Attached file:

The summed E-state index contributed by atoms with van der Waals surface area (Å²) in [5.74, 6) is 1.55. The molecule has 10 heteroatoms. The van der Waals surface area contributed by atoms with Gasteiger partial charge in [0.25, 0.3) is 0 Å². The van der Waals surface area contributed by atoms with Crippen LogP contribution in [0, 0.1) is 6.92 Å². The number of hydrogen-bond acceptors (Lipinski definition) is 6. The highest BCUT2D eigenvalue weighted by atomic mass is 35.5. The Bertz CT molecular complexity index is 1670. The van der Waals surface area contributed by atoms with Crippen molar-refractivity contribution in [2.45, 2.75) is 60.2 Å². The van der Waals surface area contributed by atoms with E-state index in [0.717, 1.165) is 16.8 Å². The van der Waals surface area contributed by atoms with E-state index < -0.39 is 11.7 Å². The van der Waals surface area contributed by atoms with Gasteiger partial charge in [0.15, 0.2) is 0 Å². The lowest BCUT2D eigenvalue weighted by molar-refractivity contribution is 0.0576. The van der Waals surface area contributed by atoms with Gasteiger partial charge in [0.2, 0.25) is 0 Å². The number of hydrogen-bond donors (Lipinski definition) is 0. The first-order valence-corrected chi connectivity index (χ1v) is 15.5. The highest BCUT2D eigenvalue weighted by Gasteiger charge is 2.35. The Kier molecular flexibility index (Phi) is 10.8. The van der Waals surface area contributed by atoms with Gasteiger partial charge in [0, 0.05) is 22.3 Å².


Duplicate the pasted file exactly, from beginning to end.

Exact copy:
The summed E-state index contributed by atoms with van der Waals surface area (Å²) in [5.74, 6) is 1.55. The molecule has 10 heteroatoms. The van der Waals surface area contributed by atoms with Gasteiger partial charge in [0.25, 0.3) is 0 Å². The van der Waals surface area contributed by atoms with Crippen LogP contribution in [0, 0.1) is 6.92 Å². The number of hydrogen-bond acceptors (Lipinski definition) is 6. The highest BCUT2D eigenvalue weighted by atomic mass is 35.5. The Bertz CT molecular complexity index is 1670. The van der Waals surface area contributed by atoms with Crippen molar-refractivity contribution in [2.45, 2.75) is 60.2 Å². The van der Waals surface area contributed by atoms with E-state index in [0.717, 1.165) is 16.8 Å². The van der Waals surface area contributed by atoms with E-state index < -0.39 is 11.7 Å². The van der Waals surface area contributed by atoms with Gasteiger partial charge in [0.15, 0.2) is 0 Å². The lowest BCUT2D eigenvalue weighted by molar-refractivity contribution is 0.0576. The van der Waals surface area contributed by atoms with Gasteiger partial charge in [0.2, 0.25) is 0 Å². The number of hydrogen-bond donors (Lipinski definition) is 0. The first-order valence-corrected chi connectivity index (χ1v) is 15.5. The highest BCUT2D eigenvalue weighted by Gasteiger charge is 2.35. The Kier molecular flexibility index (Phi) is 10.8. The van der Waals surface area contributed by atoms with Gasteiger partial charge in [0, 0.05) is 22.3 Å².